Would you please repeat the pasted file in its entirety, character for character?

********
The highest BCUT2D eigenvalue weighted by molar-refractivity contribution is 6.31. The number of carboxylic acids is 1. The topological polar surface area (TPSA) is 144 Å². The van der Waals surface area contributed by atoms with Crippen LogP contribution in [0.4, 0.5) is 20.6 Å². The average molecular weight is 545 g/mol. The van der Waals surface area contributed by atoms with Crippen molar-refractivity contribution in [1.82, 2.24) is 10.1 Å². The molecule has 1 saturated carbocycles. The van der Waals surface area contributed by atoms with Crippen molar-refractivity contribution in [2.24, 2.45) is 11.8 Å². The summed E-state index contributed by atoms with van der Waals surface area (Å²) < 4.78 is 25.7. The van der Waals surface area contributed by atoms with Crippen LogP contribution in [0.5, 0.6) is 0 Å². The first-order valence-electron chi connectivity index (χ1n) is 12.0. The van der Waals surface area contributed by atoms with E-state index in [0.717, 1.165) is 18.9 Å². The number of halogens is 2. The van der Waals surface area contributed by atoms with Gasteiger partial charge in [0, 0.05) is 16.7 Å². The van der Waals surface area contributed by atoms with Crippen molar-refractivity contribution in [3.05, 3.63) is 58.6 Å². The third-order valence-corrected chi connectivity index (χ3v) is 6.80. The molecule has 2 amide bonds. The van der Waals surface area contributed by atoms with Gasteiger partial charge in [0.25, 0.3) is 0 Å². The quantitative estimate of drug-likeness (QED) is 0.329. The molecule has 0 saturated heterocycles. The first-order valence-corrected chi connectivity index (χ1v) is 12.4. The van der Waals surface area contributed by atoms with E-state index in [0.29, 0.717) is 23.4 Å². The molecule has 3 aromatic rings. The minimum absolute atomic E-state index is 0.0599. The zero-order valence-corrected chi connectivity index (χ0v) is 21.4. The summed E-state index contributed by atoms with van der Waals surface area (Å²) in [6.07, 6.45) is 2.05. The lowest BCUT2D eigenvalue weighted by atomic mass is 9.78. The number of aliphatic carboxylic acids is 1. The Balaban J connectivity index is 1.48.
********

The highest BCUT2D eigenvalue weighted by molar-refractivity contribution is 6.31. The number of carboxylic acids is 1. The topological polar surface area (TPSA) is 144 Å². The van der Waals surface area contributed by atoms with Crippen LogP contribution in [0.4, 0.5) is 20.6 Å². The average molecular weight is 545 g/mol. The van der Waals surface area contributed by atoms with Crippen molar-refractivity contribution in [1.82, 2.24) is 10.1 Å². The molecule has 1 saturated carbocycles. The van der Waals surface area contributed by atoms with Crippen molar-refractivity contribution in [2.24, 2.45) is 11.8 Å². The summed E-state index contributed by atoms with van der Waals surface area (Å²) < 4.78 is 25.7. The van der Waals surface area contributed by atoms with Crippen LogP contribution in [0.5, 0.6) is 0 Å². The first-order valence-electron chi connectivity index (χ1n) is 12.0. The van der Waals surface area contributed by atoms with E-state index in [0.717, 1.165) is 18.9 Å². The number of halogens is 2. The van der Waals surface area contributed by atoms with Gasteiger partial charge in [0, 0.05) is 16.7 Å². The van der Waals surface area contributed by atoms with Crippen molar-refractivity contribution in [3.05, 3.63) is 58.6 Å². The third-order valence-corrected chi connectivity index (χ3v) is 6.80. The molecule has 2 amide bonds. The van der Waals surface area contributed by atoms with Gasteiger partial charge in [0.25, 0.3) is 0 Å². The quantitative estimate of drug-likeness (QED) is 0.329. The molecule has 0 saturated heterocycles. The first-order valence-corrected chi connectivity index (χ1v) is 12.4. The van der Waals surface area contributed by atoms with E-state index in [0.29, 0.717) is 23.4 Å². The molecule has 3 aromatic rings. The minimum absolute atomic E-state index is 0.0599. The zero-order valence-corrected chi connectivity index (χ0v) is 21.4. The summed E-state index contributed by atoms with van der Waals surface area (Å²) in [6.07, 6.45) is 2.05. The lowest BCUT2D eigenvalue weighted by atomic mass is 9.78. The number of aliphatic carboxylic acids is 1. The Balaban J connectivity index is 1.48.